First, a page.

Georg Philipp Friedrich von Hardenberg Biography


(Literary Essentials: Great Poems of the World)

Novalis was born Friedrich von Hardenberg, the first son of Heinrich Ulrich Erasmus von Hardenberg, a strict member of the pietistic Herrnhut sect, and Auguste Bernhardine von Bölzig. Throughout his life, Novalis attempted to reconcile the practical demands of his father with the poetic inspiration he claimed first to have received from his mother. Novalis’s acquaintance with the popular poet Gottfried August Bürger in 1789 intensified his early literary aspirations, but encouraged by his father to pursue an administrative career, Novalis began the study of law at the University of Jena in 1790. Although his lyric output during his stay in Jena seems to have abated, he soon found his poetic proclivities rekindled and redirected by the poet Friedrich Schiller, who was then a professor of history at the university. Under Schiller’s spell, the young Novalis became more introspective and sought a solid foundation for his life and poetry. With this new outlook, he bowed to paternal pressure and transferred to the University of Leipzig in 1791. His experience there once again only strengthened his literary and philosophical interests, however, for it was in Leipzig that he began his friendship and fruitful intellectual exchange with Friedrich von Schlegel, the brilliant theorist of German Romanticism. Only after taking up studies in Wittenberg did he receive his law degree, in 1794.

After several carefree months with his family in Weissenfels, Novalis was apprenticed by his father to Coelestin August Just, the district director of Thuringia, who lived in Tennstedt. It was during his first months there that Hardenberg came to know the...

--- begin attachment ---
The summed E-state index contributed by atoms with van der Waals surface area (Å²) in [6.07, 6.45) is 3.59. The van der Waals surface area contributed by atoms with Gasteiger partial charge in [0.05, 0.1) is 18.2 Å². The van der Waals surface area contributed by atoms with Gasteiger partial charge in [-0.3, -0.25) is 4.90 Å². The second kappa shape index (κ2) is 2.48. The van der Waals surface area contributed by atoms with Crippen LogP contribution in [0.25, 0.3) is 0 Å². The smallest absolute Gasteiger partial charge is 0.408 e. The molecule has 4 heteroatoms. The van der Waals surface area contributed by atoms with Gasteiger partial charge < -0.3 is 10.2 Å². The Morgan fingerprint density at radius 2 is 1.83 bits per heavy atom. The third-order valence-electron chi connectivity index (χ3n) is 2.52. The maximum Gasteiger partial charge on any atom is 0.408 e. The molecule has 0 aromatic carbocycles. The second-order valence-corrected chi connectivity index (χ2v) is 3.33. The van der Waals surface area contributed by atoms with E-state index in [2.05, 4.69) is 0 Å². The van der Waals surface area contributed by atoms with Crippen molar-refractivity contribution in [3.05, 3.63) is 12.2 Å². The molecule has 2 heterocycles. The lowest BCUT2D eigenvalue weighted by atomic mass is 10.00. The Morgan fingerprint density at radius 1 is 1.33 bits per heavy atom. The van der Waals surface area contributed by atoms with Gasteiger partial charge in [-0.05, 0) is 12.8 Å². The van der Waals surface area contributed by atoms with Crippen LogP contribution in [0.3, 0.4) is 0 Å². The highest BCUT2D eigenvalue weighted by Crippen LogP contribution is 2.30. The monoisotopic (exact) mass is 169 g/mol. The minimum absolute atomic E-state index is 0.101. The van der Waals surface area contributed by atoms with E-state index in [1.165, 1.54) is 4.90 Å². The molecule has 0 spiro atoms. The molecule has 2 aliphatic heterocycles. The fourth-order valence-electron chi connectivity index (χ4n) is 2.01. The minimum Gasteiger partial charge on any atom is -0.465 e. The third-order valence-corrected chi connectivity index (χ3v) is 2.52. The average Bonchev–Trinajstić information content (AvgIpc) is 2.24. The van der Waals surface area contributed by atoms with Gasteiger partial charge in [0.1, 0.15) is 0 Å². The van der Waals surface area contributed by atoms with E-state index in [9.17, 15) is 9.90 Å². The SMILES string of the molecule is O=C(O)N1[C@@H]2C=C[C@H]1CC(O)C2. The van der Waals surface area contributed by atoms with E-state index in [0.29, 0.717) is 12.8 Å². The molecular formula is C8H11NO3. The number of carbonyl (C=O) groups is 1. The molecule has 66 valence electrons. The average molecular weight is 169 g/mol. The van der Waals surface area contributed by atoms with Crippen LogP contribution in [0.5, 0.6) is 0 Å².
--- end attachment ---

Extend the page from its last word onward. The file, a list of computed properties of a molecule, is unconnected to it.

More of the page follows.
(The entire section is 680 words.)


(Great Authors of World Literature, Critical Edition)

Novalis (noh-VAHL-uhs) was a highly original German poet and thinker and a central figure in the history of German Romanticism. Born Georg Philipp Friedrich von Hardenberg, the son of an old and noble family, he showed literary interests at an early age. By 1789 he had met Gottfried Bürger, the author of Lenore (1774), and had begun writing verses of his own.{$S[A]Hardenberg, Georg Friedrich Philipp von;Novalis}

After attending Gymnasium, Novalis studied law at the University of Jena in 1791. There he met Friedrich Schiller. who profoundly impressed him; a poem written at this time, “Klagen eines Jünglings” (lament of a youth), shows Schiller’s influence. In October, 1791, Novalis left Jena and went to the University of Leipzig, where he remained until March, 1793. During this period he became friends with Friedrich Schlegel. Although this association was difficult and strained at times, Schlegel’s intellectual influence contributed greatly to Novalis’s development.

In May, 1793, Novalis entered the University of Wittenberg, where he received his law degree in June, 1794. He thereupon became a law clerk in the small town of Tennstedt. On November 17, 1794, on the occasion of an official visit to Grüningen Castle, he met the twelve-and-a-half-year-old Sophie von Kühn, a meeting that was to be the most important event of his life.

By his own account, Novalis immediately fell in love with the young girl, and in March, 1795, they became engaged. In November of that year, however, Sophie became ill, and on March 19, 1797, at the age of fifteen, she died of tuberculosis and liver disease. Even before her death, Novalis had begun to see her as the embodiment and symbol of transcendent love. The following May 13 of that year he had a mystical experience at Sophie’s grave which strengthened his sense of her identification with the infinite, the eternal, and the divine. Sophie, as symbol and muse, is present in most of his mature writing.

Throughout the period from 1793 to 1797 Novalis read widely in philosophy. He was particularly influenced by...

(The entire section is 865 words.)